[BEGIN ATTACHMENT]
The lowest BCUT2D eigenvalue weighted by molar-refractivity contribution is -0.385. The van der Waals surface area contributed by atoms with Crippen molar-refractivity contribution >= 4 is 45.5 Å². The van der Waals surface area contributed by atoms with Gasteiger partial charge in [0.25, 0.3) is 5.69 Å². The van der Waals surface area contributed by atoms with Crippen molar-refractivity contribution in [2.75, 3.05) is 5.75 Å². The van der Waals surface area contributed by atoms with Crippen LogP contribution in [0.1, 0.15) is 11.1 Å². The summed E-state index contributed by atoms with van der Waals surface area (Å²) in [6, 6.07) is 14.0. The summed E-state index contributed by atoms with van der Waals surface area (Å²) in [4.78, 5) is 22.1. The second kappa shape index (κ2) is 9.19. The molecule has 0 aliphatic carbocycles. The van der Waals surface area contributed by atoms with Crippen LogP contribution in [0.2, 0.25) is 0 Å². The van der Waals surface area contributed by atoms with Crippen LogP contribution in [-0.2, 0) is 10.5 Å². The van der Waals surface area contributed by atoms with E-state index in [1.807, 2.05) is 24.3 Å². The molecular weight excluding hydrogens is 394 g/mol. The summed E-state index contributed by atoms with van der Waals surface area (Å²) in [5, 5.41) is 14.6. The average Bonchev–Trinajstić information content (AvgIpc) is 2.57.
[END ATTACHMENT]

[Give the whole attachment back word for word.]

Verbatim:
The lowest BCUT2D eigenvalue weighted by molar-refractivity contribution is -0.385. The van der Waals surface area contributed by atoms with Crippen molar-refractivity contribution >= 4 is 45.5 Å². The van der Waals surface area contributed by atoms with Gasteiger partial charge in [0.25, 0.3) is 5.69 Å². The van der Waals surface area contributed by atoms with Crippen molar-refractivity contribution in [2.75, 3.05) is 5.75 Å². The van der Waals surface area contributed by atoms with Crippen LogP contribution in [0.1, 0.15) is 11.1 Å². The summed E-state index contributed by atoms with van der Waals surface area (Å²) in [6, 6.07) is 14.0. The summed E-state index contributed by atoms with van der Waals surface area (Å²) in [4.78, 5) is 22.1. The second kappa shape index (κ2) is 9.19. The molecule has 0 aliphatic carbocycles. The van der Waals surface area contributed by atoms with Crippen LogP contribution in [0.2, 0.25) is 0 Å². The van der Waals surface area contributed by atoms with Crippen LogP contribution in [-0.2, 0) is 10.5 Å². The van der Waals surface area contributed by atoms with E-state index in [1.807, 2.05) is 24.3 Å². The molecular weight excluding hydrogens is 394 g/mol. The summed E-state index contributed by atoms with van der Waals surface area (Å²) in [5, 5.41) is 14.6. The average Bonchev–Trinajstić information content (AvgIpc) is 2.57.